Means tests also divide us from one another, separating us into those who receive government benefits and those who don’t. Ignoring the fact, for the moment, that the middle- and upper-classes receive billions of dollars in benefits each year through the tax code, this division only serves to distract us from real sources of scarcity. Our government is starved for cash but not because welfare programs cost too much. Welfare recipients aren’t the reason our government is in debt — tax cuts for the rich and non-existent corporate taxes are. Poverty persists only as long as we don’t care to alleviate it and instead prioritize wealthy, well-connected interests.
As a result of the divisions that means tests create in society, means-tested programs are more easily cut than universal programs, even when they are crucially important. Like SNAP and other means-tested benefits, universal programs like Social Security and Medicare were created to solve clear problems: high poverty rates and healthcare costs among the elderly. Since they’re given to everyone after a certain age, they’re wildly popular. Despite the very real (but not intractable) solvency problems associated with Social Security, its longevity is a good thing — without the stability provided by universality, it’s likely that we would revert back to having no institutional guarantees for the livelihoods of our seniors.
For example, look no farther than President Trump’s proposed changes to SNAP rules last year, which tightened food stamp eligibility. According to the Urban Institute, around 3.7 million people and 2.1 million households will lose SNAP benefits as a result of the changes. Since they don’t apply to everyone, means-tested programs are much easier to restrict year after year, starving our nation’s most vulnerable from the assistance they need to obtain basic necessities like food and housing.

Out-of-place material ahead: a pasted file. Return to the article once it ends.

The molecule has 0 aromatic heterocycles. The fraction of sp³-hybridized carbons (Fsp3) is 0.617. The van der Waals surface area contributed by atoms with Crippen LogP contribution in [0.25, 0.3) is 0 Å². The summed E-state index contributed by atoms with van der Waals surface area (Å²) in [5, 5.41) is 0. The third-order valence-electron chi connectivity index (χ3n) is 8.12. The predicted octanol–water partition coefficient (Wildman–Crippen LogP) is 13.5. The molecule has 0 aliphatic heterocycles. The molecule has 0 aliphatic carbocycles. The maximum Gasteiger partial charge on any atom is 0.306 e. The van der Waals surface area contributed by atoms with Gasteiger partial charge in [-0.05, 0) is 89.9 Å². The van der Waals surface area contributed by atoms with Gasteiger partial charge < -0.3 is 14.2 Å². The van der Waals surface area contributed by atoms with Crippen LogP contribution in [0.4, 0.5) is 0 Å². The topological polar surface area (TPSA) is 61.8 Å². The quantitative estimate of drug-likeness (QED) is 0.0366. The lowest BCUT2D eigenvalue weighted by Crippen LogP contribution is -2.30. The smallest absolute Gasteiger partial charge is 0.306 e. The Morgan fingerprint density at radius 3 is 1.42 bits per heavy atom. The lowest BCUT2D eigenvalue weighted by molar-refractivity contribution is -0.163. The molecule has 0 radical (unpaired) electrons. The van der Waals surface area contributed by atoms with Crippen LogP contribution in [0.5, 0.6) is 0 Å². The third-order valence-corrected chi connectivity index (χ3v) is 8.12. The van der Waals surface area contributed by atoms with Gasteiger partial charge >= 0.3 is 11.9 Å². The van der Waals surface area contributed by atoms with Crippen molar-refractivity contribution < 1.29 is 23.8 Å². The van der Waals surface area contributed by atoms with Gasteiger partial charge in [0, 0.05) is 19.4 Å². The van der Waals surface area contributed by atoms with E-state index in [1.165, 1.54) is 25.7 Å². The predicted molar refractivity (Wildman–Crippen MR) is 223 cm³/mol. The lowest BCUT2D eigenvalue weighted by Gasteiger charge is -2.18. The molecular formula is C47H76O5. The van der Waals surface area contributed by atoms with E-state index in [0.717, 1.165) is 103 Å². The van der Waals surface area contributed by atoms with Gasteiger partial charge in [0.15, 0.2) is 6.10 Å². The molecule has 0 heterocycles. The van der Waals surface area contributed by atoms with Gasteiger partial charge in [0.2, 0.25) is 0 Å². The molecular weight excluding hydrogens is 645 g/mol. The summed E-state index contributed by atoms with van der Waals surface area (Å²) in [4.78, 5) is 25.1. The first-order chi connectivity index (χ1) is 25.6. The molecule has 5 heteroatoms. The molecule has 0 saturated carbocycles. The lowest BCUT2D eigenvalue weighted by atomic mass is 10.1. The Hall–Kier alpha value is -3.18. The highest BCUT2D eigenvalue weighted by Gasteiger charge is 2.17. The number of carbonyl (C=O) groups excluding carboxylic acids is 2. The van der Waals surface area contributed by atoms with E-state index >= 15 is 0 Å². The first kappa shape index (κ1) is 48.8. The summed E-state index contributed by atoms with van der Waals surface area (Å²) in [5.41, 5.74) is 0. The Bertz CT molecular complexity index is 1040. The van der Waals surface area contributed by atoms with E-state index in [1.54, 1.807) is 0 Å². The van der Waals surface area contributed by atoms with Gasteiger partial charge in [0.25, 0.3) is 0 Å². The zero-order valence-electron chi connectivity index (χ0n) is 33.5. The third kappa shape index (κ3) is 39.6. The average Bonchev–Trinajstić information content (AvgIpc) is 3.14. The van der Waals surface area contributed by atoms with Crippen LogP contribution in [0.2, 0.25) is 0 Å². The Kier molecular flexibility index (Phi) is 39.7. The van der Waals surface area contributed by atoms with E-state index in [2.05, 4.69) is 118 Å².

Universal programs — which apply to everyone, have little to no paperwork and enjoy widespread support — aren’t subject to these problems. They have their own problems, of course; we severely underfund public education, for instance. However, by and large, the benefits enjoyed by universal programs far outweigh the costs they may impose. And many of these benefits actually reduce costs, since universal programs have no need to require extensive checks, interviews or re-applications.
Some would call for means-testing every proposed government program. Most notably, some Democratic presidential candidates want to means-test tuition-free public college and student debt forgiveness, providing these benefits to families with certain, arbitrary incomes. Like means-testing in SNAP, TANF and other government benefits, this is a fatal miscalculation. Means-testing is a great way to create a patchwork of benefits that are prohibitively hard to access and don’t help the very people who need it most, just as our current welfare system does. We should reject means tests on any new programs, opting instead for universal tuition-free public college and universal student debt forgiveness. And we should re-examine our existing welfare programs, particularly SNAP and move towards a more universal system all around.
Whenever you hear someone advocate for means tests, apply those tests to public libraries or public K-12 school. Should Peterborough restrict entrance to its library to only those who make less than a certain income? And if they had, do you think that library would still be around now? Should public schools kick kids out if their family’s finances stabilize?
If the answers are no, then we shouldn’t means test on proposed programs either.